Clinical effects of an optimised care program with ... - Springer Link

2 downloads 0 Views 437KB Size Report
May 7, 2015 - In the TIM-HF study, telehealth was implemented by means of a call centre ..... Cleland JGF, Louis AA, Rigby AS, et al. Noninvasive home tele-.
Neth Heart J (2015) 23:334–340 DOI 10.1007/s12471-015-0692-7

D e s i g n S t u d y A rt i c l e

Clinical effects of an optimised care program with telehealth in heart failure patients in a community hospital in the Netherlands W. Veenstra · J. op den Buijs · S. Pauws · M. Westerterp · M. Nagelsmit

Published online: 7 May 2015 © The Author(s) 2015. This article is published with open access at

Abstract Background  Our hypothesis was that telehealth in combination with an optimised care program coordinated amongst care professionals in primary, secondary and tertiary care can achieve beneficial outcomes in heart failure. The objective was to evaluate the clinical effects of introduction of telehealth in an optimised care program in a community hospital in the north of the Netherlands. Methods  We compared the number of unplanned admissions for heart failure in the year before and after adding telehealth to the optimised care program. Furthermore, blood pressure and N-terminal pro-B-type natriuretic peptide (NT-proBNP) levels were evaluated at baseline and 3, 6 and 12 months after telehealth. Quality of life and knowledge about the disease were regularly evaluated via surveys on the telehealth system. Findings  The number of unplanned admissions for heart failure decreased from on average 1.29 to 0.31 admissions per year after telehealth introduction. Blood pressure decreased independent of medication and NT-proBNP lev-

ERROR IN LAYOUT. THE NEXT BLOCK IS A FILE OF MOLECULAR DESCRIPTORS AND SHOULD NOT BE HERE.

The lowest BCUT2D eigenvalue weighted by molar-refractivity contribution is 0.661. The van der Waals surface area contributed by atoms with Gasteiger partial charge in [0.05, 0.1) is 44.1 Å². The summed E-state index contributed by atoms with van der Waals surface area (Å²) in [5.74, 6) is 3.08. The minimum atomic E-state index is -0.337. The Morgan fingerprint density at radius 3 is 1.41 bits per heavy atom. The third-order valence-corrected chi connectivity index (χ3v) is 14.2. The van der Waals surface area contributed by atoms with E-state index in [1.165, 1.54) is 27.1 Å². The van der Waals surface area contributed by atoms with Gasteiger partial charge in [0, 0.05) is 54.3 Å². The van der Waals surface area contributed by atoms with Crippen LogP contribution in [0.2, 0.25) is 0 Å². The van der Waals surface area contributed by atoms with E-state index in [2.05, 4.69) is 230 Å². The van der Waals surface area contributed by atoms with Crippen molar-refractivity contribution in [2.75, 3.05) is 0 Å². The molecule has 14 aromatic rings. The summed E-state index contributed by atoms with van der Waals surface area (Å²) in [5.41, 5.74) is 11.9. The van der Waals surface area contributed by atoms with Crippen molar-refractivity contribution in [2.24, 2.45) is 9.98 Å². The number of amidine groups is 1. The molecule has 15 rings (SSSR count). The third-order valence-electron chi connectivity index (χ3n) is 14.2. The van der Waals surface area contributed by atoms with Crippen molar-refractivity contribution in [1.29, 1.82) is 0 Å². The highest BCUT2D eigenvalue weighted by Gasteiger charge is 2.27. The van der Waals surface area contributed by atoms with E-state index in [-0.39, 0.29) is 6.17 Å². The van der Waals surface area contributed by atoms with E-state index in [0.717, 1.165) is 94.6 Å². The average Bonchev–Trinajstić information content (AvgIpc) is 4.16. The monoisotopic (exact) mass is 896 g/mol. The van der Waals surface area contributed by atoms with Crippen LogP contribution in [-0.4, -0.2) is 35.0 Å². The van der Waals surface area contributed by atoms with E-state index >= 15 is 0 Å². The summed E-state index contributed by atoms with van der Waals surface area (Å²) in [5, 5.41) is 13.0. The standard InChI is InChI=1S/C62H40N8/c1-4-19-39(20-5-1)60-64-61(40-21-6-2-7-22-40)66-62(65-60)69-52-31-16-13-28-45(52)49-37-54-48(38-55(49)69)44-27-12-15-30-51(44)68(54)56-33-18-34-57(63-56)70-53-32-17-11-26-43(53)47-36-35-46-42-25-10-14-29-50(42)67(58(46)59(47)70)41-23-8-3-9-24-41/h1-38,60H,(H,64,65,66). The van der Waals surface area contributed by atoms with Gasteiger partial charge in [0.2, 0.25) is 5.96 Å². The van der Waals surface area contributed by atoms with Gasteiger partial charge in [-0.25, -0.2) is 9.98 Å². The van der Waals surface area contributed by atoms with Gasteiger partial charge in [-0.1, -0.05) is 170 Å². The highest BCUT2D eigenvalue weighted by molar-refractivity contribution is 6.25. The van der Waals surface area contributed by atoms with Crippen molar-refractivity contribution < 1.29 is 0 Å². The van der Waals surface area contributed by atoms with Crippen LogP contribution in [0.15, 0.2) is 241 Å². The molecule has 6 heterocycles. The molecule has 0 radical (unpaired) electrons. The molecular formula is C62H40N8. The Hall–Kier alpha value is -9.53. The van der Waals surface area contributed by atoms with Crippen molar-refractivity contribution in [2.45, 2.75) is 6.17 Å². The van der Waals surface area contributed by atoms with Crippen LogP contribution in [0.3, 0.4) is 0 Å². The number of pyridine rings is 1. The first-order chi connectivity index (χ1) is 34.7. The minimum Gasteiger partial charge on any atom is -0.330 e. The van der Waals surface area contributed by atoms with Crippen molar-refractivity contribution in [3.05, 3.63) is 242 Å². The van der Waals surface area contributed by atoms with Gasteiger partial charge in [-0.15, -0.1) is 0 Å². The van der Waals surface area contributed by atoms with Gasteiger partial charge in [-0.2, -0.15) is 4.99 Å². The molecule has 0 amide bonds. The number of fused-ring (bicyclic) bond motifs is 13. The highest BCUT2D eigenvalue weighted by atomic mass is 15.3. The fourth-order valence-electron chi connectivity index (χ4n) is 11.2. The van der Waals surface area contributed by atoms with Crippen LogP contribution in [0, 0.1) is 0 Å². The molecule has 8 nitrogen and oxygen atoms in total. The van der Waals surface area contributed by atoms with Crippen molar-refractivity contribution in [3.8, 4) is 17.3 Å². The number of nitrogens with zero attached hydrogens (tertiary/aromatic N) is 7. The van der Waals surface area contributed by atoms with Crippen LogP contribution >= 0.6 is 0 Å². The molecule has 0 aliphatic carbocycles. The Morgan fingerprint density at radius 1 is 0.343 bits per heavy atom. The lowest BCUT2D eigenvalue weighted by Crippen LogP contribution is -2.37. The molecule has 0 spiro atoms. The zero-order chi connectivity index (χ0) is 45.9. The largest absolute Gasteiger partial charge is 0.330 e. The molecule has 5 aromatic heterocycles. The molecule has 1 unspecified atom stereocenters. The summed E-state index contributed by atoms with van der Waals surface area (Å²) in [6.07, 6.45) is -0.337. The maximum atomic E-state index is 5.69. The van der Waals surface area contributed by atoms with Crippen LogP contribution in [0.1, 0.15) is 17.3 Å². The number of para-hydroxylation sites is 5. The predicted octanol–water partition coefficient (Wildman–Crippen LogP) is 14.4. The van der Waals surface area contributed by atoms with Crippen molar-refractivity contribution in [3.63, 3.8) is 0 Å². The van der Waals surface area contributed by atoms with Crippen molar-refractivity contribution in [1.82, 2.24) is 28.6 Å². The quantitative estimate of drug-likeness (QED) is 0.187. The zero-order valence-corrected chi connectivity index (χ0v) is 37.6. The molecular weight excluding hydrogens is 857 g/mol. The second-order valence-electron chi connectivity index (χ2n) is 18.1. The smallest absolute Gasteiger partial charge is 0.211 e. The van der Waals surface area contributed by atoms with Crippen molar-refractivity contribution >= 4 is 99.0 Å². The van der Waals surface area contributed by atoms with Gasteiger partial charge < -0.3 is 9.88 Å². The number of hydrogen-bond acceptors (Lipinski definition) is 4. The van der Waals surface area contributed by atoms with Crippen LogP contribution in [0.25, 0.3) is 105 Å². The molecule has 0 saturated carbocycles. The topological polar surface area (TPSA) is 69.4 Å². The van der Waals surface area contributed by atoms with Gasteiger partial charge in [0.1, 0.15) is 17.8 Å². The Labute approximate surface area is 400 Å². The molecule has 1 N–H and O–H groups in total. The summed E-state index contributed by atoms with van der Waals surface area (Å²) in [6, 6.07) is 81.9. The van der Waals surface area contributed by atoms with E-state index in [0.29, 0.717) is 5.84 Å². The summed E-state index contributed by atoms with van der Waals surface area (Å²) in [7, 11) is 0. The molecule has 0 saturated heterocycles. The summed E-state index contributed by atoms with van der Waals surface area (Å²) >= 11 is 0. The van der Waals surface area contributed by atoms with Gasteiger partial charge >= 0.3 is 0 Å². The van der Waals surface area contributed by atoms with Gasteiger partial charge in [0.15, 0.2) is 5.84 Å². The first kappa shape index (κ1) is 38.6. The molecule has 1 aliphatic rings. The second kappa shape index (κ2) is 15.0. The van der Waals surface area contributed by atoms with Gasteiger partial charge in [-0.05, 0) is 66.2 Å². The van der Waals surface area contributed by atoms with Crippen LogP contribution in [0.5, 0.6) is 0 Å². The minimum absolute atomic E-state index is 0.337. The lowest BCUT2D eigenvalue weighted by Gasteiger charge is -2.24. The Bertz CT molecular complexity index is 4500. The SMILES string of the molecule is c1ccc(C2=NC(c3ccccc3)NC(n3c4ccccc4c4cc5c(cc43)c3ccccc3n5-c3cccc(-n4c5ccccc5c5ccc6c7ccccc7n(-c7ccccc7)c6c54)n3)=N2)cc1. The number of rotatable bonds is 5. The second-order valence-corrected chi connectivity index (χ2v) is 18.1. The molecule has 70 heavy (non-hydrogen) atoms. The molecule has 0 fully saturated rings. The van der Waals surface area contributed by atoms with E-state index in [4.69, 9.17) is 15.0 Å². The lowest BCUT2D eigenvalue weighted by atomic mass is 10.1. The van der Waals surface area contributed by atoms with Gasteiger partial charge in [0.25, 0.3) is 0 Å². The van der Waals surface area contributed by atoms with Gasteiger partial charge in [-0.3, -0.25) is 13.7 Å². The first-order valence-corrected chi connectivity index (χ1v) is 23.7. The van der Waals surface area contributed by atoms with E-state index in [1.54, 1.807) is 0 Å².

M. Nagelsmit () · W. Veenstra Department of Cardiology, Scheper Hospital Emmen, Boermarkeweg 60, 7824 AA Emmen, The Netherlands e-mail: [email protected] J. op den Buijs · S. Pauws Philips Research Europe, High Tech Campus 34, 5656 AE Eindhoven, The Netherlands M. Westerterp Philips Healthcare Benelux, Boschdijk 525, 5621 JG Eindhoven, The Netherlands


els improved as well. Quality of life increased during the telehealth intervention and disease knowledge remained high throughout the follow-up period. Unplanned admissions that remained after telehealth introduction could be accurately predicted at baseline by a multivariate regression model. Keywords  Care coordination · Heart failure · Telehealth Introduction Congestive heart failure (CHF) is a complex clinical syndrome, which represents an increasingly common health problem for patients, healthcare providers and reimbursing agencies. The continuing ageing of the population is expected to increase the prevalence of heart failure in the Netherlands from 120,000 (~ 1 % of the population) in 2008 to approximately 200,000 in the coming decade [1]. In 2011, the number of hospital admissions with heart failure as the primary discharge diagnosis was almost 30,000 [1]. Of all patients who were admitted once for heart failure, 14 % of them were re-admitted to the hospital within 6 months after their first index admission [2]. Guidelines of the European Society of Cardiology (ESC) recommend a multidisciplinary approach that coordinates care along the continuum of CHF, often implemented as inperson follow-up visits [3]. Recently, alternative approaches such as telehealth and remote monitoring via cardiac implanted electronic devices [4, 5] have been proposed to assess physiological parameters related to CHF exacerbation more frequently, thereby enabling remote disease management [6]. Telehealth uses various information and communication technologies to assist in the management of an existing long-term medical condition of a patient at

Neth Heart J (2015) 23:334–340